The Carnegie Library in Attica, Indiana is so grand–and I didn’t even get to go inside!
Since I made my way to that side of town after the library had closed for the day, I could only admire the exterior. But what an exterior it is.
First: Why I Love Libraries
When you walk up to the Attica library, you can only feel awed. This is how a library should look.
You could say that I learned to love libraries at a young age. Growing up, my earliest memories involve story time in the lower level of the large Chicago Heights Library (we didn’t move to Indiana until a week or two before I started Kindergarten). I remember apple juice, graham crackers, and playing the hockey pokey. And books. Lots and lots of books.
My mom read to me most every night. We had multiple library cards. When we felt as though we had read everything there was to read, we headed off to visit a different library. My personal favorite was the old Hebron, Indiana library with their downstairs kids room and assortment of beanbag chairs.
I was seasonally sick as a kid. Normally rather healthy, winters would lay me low and keep me there. Any bit of activity would make me start coughing thanks to undiagnosed asthma. Though I was finally diagnosed last winter (and can keep it under control by keeping my face covered with a scarf when I’m outside in the cold), at the time, doctors didn’t quite know what to do with me, so they prescribed medicine. Lots of different medicines.
While I was recovering from whatever “virus” they thought I had at the time, I picked up books and read my little heart out. My favorites as an elementary kid were the Laura Ingalls Wilder books, anything by Christopher Pike, and a slew of standalone titles that I occasionally re-read to this day. My reading level was pretty up there and, back then, finding enough to read was a challenge! So when I find a library with a bit of character, I get a little rush of happiness thinking about what great undiscovered reads might be hiding inside!
Andrew Carnegie and the Carnegie Libraries
Carnegie libraries got their start, and their name, from Andrew Carnegie. At first, this man who came from a very poor family became a business person with a bent for philanthropy. He only awarded grants for libraries in places that he knew. Fortunately, that changed and he expanded his great deed.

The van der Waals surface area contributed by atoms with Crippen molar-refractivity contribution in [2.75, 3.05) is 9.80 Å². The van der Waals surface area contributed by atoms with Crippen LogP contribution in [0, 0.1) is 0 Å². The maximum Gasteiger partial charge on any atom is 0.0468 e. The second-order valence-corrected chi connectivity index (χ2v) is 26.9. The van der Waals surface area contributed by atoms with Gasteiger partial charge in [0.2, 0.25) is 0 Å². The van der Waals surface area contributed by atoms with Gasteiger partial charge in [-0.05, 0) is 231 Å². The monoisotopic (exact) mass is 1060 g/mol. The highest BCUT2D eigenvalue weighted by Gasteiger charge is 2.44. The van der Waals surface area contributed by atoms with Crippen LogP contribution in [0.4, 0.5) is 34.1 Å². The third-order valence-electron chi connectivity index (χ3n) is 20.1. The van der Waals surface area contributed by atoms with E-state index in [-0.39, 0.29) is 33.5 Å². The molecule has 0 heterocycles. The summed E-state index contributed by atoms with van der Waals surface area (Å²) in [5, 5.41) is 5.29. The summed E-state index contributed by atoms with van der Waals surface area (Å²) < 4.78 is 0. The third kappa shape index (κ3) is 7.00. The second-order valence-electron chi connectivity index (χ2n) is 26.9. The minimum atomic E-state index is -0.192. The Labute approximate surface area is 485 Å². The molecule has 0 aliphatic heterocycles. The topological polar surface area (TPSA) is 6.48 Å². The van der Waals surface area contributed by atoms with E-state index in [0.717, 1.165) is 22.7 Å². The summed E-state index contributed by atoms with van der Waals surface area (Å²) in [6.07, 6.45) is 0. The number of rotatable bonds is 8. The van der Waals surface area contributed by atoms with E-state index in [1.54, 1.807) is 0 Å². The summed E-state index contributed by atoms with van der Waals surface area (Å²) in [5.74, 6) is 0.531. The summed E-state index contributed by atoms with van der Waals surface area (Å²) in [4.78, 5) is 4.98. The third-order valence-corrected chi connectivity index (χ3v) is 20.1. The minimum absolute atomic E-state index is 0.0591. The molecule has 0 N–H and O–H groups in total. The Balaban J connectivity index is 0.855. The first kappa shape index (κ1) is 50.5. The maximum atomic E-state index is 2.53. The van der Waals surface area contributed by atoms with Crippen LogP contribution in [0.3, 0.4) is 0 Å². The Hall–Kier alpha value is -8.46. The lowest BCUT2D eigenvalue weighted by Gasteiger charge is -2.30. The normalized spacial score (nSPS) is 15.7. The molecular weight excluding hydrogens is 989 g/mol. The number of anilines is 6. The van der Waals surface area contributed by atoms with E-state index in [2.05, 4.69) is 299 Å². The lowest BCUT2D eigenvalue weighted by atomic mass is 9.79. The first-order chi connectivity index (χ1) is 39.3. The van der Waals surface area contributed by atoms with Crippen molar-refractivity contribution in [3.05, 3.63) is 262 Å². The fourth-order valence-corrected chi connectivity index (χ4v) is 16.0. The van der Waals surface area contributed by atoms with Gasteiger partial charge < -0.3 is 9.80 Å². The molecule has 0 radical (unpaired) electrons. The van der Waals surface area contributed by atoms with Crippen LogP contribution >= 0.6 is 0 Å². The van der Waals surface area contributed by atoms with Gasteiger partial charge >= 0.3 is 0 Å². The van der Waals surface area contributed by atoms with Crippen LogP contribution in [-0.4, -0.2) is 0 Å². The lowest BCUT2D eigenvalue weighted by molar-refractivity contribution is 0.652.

He believed that the wealthy needed to use their money to improve society. Can you imagine what the world would look like if everyone subscribed to that idea? I love it!
Libraries, world peace, science, and education were very important to him. He spread his money around to encourage advances in these industries and ideas. But perhaps his most brilliant move were the Carnegie Libraries. Towns that could otherwise not afford a library were gifted with these beautiful, grand buildings.
There were 2,509 of these libraries built between 1883 and 1929 across the country! Indiana happens to be the state that received the most, with just over 160 libraries.
Attica Carnegie Library
A sign in front of the library details its beginnings. Attica already had a small library but thanks to the Andrew Carnegie Grant, it opened them up to moving to a different location. The $10,000 grant gave them a gorgeous building!
It opened in 1904. Fountains lie in the front though are kept covered during the winter. The Spirit of the American Doughboy is also in front of the library.
All around, it is an impressive space!
Legend has it that a lamppost or lantern was placed on the outside of every Carnegie Library. It was meant to stand as a symbol of enlightenment. Whether this is true or not, I cannot say, but I like the idea behind it!
For a look at a stately Carnegie Library, please head to Attica, Indiana.
Small Towns: Destinations, not Drive-Thrus! I’m Jessica Nunemaker and THIS is little Indiana!
Just don’t forget to tell ’em that little Indiana sent you!
Attica Public Library
305 South Perry Street
Attica, IN 47918
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